• Day 20

    Day 20 – Correlation Between ACEs and Race

    This week we are wrapping up our 21-Day Social Justice Challenge - we got sidetracked with preparing for your hybrid learning transition!

    Yesterday we learned about the ten traditional Adverse Childhood Experiences (ACEs). Today we will discuss the correlation between ACEs and Race. As we briefly touched on yesterday, a growing concern among researchers and experts in the field is that many methods used to measure ACEs do not assess adolescents’ exposure to institutional racism. Dr. Paul Lanier’s article will highlight the role of racism as an Adverse Childhood Experience and how many questionnaires and methods that are used to assess ACEs overlook racism and discrimination as a form of adversity. Studies that have assessed racism, and other forms of discrimination, as an ACE show that black and brown adolescents experience ACEs at a higher rate than their white counterparts. What can be done about this? 

    When children in the United States are compared by race/ ethnicity, a pattern emerges indicating that black children are more likely to have higher ACE scores than white children. It is important to note that this alarming statistic does not fault the families of such children but rather the conditions that society has created in which certain families are left to raise their children. As we touched on yesterday, an ACE score is derived from a ten-question survey that is intended to measure an adolescent’s level of exposure to adversity. Dr. Paul Lanier, a researcher and professor of Social Work at the University of North Carolina at Chapel Hill, emphasizes that existing research and methods used to measure an individual’s exposure to adversity, also known as Adverse Childhood Experiences (ACEs), often ignore the true effects of racism as an Adverse Childhood. While many researchers and experts in the field are beginning to explore how to expand the current indicators used to measure ACEs, it is critical that we keep this in mind when working to prevent ACEs. Click here to see why it is important for ACE measures to include exposure to systemic racism.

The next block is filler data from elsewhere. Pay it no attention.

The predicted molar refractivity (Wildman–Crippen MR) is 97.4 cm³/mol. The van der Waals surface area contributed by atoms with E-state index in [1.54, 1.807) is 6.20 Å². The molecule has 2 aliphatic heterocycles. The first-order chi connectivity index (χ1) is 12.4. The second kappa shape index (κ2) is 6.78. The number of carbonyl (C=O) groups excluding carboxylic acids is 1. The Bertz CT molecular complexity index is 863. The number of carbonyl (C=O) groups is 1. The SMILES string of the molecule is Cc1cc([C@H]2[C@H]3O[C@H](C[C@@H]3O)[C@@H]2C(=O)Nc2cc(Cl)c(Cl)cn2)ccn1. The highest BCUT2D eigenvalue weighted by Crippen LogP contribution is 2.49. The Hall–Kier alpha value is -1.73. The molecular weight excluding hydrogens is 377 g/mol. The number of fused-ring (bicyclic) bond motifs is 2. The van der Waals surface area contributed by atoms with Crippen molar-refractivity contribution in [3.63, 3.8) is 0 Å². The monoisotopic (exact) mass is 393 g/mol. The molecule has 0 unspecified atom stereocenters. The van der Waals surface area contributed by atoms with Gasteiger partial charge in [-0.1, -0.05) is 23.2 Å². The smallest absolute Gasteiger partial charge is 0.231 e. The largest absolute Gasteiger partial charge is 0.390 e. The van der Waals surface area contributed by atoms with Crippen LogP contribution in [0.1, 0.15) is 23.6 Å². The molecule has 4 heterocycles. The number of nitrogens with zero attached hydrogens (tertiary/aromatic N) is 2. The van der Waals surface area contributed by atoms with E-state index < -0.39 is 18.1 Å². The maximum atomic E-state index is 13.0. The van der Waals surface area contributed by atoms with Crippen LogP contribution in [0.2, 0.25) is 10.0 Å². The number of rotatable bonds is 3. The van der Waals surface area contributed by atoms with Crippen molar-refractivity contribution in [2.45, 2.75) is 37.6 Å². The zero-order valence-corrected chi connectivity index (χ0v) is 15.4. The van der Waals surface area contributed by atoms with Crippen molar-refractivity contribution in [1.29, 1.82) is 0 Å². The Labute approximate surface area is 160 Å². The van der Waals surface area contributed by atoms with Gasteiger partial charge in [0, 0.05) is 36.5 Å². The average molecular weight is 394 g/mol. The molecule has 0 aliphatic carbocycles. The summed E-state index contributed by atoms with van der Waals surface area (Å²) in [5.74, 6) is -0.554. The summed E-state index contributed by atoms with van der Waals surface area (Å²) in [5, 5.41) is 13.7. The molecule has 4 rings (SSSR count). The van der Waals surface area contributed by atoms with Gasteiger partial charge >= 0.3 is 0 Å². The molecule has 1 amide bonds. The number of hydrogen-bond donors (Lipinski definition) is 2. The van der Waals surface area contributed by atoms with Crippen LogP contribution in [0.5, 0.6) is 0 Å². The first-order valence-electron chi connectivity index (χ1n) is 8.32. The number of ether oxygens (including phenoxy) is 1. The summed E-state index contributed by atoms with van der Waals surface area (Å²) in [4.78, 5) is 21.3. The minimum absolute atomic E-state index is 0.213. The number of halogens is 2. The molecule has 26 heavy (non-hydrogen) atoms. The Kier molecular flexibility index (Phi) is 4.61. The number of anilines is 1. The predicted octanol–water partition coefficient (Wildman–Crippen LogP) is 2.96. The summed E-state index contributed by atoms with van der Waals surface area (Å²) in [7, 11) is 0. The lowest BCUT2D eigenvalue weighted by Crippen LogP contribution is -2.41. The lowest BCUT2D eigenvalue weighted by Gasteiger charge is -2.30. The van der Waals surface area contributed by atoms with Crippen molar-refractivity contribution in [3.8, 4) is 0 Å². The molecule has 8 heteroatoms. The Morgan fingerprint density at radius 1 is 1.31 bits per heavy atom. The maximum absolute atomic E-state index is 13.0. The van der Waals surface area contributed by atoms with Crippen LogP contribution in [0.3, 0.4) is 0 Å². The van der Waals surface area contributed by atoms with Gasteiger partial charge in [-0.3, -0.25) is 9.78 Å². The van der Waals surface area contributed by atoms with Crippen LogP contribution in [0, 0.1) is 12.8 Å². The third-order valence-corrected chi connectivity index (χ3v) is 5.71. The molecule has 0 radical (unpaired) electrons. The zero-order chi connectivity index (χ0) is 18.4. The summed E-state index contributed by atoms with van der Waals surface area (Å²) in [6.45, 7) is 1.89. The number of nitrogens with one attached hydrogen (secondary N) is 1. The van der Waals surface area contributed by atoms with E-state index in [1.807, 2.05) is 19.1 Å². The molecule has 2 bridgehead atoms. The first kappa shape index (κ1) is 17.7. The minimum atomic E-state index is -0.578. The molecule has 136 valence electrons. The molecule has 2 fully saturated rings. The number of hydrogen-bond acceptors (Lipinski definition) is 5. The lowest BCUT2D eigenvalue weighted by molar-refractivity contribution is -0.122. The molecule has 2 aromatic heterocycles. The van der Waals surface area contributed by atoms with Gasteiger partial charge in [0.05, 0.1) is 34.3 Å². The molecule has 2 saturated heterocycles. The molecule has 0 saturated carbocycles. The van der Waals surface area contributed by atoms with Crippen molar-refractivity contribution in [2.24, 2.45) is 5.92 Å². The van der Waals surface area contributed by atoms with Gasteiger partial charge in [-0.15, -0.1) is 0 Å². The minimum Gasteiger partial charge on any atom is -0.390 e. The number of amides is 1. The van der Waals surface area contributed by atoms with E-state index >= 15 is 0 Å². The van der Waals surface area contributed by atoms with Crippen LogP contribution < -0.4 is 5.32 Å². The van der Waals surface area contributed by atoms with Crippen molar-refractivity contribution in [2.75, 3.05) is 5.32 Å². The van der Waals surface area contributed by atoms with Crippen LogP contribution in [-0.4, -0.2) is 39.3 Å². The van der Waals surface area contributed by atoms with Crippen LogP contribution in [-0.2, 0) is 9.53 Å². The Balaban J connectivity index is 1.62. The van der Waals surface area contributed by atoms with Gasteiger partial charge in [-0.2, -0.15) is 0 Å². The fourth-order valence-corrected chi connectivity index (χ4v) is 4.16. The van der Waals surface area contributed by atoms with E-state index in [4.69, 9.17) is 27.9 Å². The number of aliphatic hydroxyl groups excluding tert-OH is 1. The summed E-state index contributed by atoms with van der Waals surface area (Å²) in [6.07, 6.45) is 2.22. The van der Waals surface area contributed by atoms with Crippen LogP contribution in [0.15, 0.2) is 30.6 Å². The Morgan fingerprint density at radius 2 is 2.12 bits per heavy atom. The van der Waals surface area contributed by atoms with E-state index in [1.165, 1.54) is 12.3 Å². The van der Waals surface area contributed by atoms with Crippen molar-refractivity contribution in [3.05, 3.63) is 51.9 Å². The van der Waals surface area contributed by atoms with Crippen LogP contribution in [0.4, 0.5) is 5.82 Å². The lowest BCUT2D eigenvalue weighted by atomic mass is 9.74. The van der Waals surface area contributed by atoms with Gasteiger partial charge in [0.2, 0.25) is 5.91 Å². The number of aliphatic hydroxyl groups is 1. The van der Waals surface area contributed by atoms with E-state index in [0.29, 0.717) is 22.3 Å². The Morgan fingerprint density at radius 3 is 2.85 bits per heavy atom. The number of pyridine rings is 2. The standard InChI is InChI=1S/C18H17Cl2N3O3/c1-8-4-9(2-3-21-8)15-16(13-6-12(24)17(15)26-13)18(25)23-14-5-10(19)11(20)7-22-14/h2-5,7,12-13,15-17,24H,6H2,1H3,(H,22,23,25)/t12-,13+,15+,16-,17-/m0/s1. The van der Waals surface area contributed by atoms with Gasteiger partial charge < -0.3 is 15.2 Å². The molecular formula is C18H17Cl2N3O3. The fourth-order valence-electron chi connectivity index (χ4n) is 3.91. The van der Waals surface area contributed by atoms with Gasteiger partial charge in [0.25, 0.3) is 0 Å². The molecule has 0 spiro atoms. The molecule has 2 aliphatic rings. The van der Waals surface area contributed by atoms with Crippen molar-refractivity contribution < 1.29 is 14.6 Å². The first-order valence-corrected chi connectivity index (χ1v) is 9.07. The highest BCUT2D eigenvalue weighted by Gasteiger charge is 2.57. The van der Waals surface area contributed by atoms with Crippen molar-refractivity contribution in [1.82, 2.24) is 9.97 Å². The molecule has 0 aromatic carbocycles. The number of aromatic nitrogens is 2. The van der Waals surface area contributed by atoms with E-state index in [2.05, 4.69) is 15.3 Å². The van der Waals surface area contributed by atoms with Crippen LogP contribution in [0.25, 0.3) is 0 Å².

According to this article on ACEs and Minorities, “Children from minority backgrounds—whether based on race, socio-economic standing, or sexual orientation—were at distinctly higher risk of ACEs and their devastating life-long effects than middle-class white children” (Jamieson, 2018). This article again concludes that ACEs are not a racial issue but rather a societal one and poses two key solutions: teaching adolescents self-regulation and coping skills through external support systems. Click here to read more information directly from the source.

    As research has proven, systemic racism and discrimination play a role in adolescents’ mental and physical development. Let’s take a look at what we can to do dismantle interpersonal, institutional, and structural racism. Click here to check out a list of ten practices to help undo racism. 

    The article Undoing Racism: 10 Steps to Take by Javida Ovbude poses the perfect question for today’s challenge: What are your ideas for creating equity and undoing systemic racism in America? Feel free to also shout-out your favorite suggestion made article. 

    Share your responses @LWScienceHealth on Instagram.